Like Compton, 49th Parallel Psalm is intelligent, creative and unafraid of complexity. The literature brings to life snippets of clear moments of people from a century ago, from children playing jump rope to adults dealing cards in an enticing, present way, the blend of fiction and fact creating magic. Through the poems, ancestors are alive and breathing in a way that a textbook alone doesn’t always capture, everyday racism, unique characters and spiritual joy. Compton ends with an interesting play on the word “red” that appears in earlier poems as well, to harmonize with the biblical quotes and references throughout, “I imagine/ borders giving way just the same/ as a read sea…the breath we draw before the next line/ is singing” (173). Compton’s narratives in psalm, a blend of history and empathy, offer a means for readers to listen, understand and respond to the paramount need to deconstruct racism. From a perspective of twenty-first-century humanitarian writing, 49th Parallel Psalm portrays how lyricism and poetry contribute to social justice, that we can combine our passion for an equitable society with our love of creativity, that there’s room for poetic responses to important issues as a form of calling and service with all the fantastical elements that literature embodies. Like Compton’s characters limboing under rainbows in the dissolution of borders, we too can offer our dreaming as concrete forms of peace.

Wayde Compton is the author of two books of poetry, 49th Parallel Psalm (Dorothy Livesay Poetry Prize finalist) and Performance Bond. He also edited the anthology Bluesprint: Black British Columbian Literature and Orature. His non-fiction book After Canaan: Essays on Race, Writing, and Region was shortlisted for the City of Vancouver Book Award, and his first work of fiction, The Outer Harbour, won the City of Vancouver Book Award. His latest book is the YA graphic novel The Blue Road, illustrated by April dela Noche Milne. Wayde is the former director of the Writer’s Studio and the Southbank Writer’s Program at Simon Fraser University Continuing Studies. He currently teaches in the faculty of Creative Writing at Douglas College. He lives in Vancouver.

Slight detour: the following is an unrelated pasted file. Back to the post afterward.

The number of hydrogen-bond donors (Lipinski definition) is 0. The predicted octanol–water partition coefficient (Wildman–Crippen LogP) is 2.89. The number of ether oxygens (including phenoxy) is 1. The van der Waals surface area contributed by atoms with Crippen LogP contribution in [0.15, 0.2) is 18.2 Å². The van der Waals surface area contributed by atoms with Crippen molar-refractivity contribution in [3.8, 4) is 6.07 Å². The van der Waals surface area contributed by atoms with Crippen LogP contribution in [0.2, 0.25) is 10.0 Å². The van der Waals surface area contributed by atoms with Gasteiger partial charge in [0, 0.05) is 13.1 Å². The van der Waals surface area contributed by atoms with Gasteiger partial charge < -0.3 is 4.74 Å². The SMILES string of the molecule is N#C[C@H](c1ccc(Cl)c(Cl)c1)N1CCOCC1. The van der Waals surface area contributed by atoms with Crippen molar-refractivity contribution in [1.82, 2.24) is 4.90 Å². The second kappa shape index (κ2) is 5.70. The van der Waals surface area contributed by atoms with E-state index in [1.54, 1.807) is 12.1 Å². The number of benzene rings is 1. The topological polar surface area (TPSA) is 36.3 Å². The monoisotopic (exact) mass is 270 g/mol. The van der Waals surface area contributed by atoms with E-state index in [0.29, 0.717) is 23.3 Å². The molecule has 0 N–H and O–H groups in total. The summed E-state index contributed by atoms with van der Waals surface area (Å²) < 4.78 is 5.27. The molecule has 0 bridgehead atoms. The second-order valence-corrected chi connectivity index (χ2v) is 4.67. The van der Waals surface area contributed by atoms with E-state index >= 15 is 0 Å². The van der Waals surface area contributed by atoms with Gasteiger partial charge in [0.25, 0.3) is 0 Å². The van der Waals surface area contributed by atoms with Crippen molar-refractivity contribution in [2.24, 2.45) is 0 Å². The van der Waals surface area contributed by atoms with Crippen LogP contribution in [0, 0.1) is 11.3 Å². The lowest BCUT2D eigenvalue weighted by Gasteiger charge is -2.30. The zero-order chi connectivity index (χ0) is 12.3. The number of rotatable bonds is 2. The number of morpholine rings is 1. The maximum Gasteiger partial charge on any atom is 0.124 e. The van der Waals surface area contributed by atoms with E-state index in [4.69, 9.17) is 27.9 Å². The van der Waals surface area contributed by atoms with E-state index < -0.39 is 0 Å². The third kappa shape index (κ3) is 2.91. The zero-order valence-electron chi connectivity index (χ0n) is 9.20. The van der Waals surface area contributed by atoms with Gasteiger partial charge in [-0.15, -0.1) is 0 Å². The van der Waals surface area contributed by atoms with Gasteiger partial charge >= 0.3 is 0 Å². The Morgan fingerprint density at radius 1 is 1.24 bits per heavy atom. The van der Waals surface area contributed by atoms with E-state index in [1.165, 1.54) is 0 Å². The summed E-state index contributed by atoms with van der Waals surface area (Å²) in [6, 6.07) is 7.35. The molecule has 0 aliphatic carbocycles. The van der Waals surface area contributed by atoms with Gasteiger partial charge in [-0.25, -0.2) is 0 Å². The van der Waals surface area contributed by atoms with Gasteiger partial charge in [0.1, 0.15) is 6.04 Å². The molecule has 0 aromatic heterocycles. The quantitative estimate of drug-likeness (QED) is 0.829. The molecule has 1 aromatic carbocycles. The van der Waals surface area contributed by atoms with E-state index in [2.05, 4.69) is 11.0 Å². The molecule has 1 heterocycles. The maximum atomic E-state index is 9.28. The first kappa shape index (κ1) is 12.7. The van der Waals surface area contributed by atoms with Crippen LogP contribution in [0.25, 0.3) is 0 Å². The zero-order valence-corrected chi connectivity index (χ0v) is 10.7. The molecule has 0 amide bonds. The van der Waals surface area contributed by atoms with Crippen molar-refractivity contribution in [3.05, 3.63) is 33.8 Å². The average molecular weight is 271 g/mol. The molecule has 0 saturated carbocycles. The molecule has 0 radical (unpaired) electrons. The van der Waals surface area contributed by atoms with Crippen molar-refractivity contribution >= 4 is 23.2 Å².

• Publisher ‏ : ‎ Arsenal Pulp Press; First Edition (April 1 1999)
  • Language ‏ : ‎ English
  • Paperback ‏ : ‎ 176 pages
  • ISBN-10 ‏ : ‎ 1551520656
  • ISBN-13 ‏ : ‎ 978-1551520650
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Cynthia Sharp holds an MFA in creative writing and an Honours BA in English literature and is a full member of the League of Canadian Poets, as well as The Writers’ Union of Canada. She was the WIN Vancouver 2022 Poet Laureate, one of the judges for the 2020 Pandora's Collective International Poetry Contest and the City of Richmond, British Columbia’s, 2019 Writer in Residence. Her poetry, reviews and creative nonfiction have been published and broadcast internationally in journals such as CV2, Prism, Haiku Journal, The Pitkin Review and untethered, and nominated for the Pushcart Prize and Best of the Net Anthology. Her work is featured regularly in classrooms in Canada, the U.S. and the U.K. Cynthia is the author of Ordinary LightRainforest in Russet and The Light Bearers in the Sand Dollar Graviton, as well as the editor of Poetic Portions, a collection of Canadian poems and recipes honouring Earth Day, all available in bookstores and libraries throughout the world. She resides on Coast Salish land, inspired by the beauty of west coast nature.